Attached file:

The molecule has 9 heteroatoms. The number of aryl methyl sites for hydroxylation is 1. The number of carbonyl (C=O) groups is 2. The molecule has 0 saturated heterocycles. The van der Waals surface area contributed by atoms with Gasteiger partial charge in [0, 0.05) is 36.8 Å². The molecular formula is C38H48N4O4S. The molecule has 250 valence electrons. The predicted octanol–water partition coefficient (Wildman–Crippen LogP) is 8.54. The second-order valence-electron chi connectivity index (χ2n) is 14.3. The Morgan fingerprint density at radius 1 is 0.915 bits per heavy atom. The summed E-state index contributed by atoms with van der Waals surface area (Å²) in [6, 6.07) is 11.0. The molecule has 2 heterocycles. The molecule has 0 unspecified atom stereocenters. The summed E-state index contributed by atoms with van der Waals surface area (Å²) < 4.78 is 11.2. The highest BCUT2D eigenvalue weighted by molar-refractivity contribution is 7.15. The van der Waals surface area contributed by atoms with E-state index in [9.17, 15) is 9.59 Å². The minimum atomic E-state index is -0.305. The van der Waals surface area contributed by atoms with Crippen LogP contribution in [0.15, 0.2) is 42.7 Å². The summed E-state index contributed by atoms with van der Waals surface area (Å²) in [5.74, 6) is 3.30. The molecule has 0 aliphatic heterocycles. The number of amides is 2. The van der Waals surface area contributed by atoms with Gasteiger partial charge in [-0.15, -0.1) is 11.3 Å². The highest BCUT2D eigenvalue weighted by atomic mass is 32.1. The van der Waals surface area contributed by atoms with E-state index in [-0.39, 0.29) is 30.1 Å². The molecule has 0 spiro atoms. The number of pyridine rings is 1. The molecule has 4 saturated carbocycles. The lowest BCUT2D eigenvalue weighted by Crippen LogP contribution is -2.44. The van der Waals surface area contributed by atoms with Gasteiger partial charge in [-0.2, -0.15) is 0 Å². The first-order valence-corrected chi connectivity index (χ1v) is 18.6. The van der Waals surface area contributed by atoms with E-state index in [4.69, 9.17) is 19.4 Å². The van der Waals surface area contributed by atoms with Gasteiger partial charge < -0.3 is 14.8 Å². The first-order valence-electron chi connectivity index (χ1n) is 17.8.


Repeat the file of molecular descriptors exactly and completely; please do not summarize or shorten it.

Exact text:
The molecule has 9 heteroatoms. The number of aryl methyl sites for hydroxylation is 1. The number of carbonyl (C=O) groups is 2. The molecule has 0 saturated heterocycles. The van der Waals surface area contributed by atoms with Gasteiger partial charge in [0, 0.05) is 36.8 Å². The molecular formula is C38H48N4O4S. The molecule has 250 valence electrons. The predicted octanol–water partition coefficient (Wildman–Crippen LogP) is 8.54. The second-order valence-electron chi connectivity index (χ2n) is 14.3. The Morgan fingerprint density at radius 1 is 0.915 bits per heavy atom. The summed E-state index contributed by atoms with van der Waals surface area (Å²) in [6, 6.07) is 11.0. The molecule has 2 heterocycles. The molecule has 0 unspecified atom stereocenters. The summed E-state index contributed by atoms with van der Waals surface area (Å²) < 4.78 is 11.2. The highest BCUT2D eigenvalue weighted by molar-refractivity contribution is 7.15. The van der Waals surface area contributed by atoms with E-state index in [9.17, 15) is 9.59 Å². The minimum atomic E-state index is -0.305. The van der Waals surface area contributed by atoms with Crippen LogP contribution in [0.15, 0.2) is 42.7 Å². The summed E-state index contributed by atoms with van der Waals surface area (Å²) in [5.74, 6) is 3.30. The molecule has 0 aliphatic heterocycles. The number of amides is 2. The van der Waals surface area contributed by atoms with Gasteiger partial charge in [-0.15, -0.1) is 11.3 Å². The highest BCUT2D eigenvalue weighted by atomic mass is 32.1. The van der Waals surface area contributed by atoms with E-state index in [-0.39, 0.29) is 30.1 Å². The molecule has 0 spiro atoms. The number of pyridine rings is 1. The molecule has 4 saturated carbocycles. The lowest BCUT2D eigenvalue weighted by Crippen LogP contribution is -2.44. The van der Waals surface area contributed by atoms with Gasteiger partial charge in [-0.2, -0.15) is 0 Å². The first-order valence-corrected chi connectivity index (χ1v) is 18.6. The van der Waals surface area contributed by atoms with E-state index in [4.69, 9.17) is 19.4 Å². The van der Waals surface area contributed by atoms with Gasteiger partial charge < -0.3 is 14.8 Å². The first-order valence-electron chi connectivity index (χ1n) is 17.8.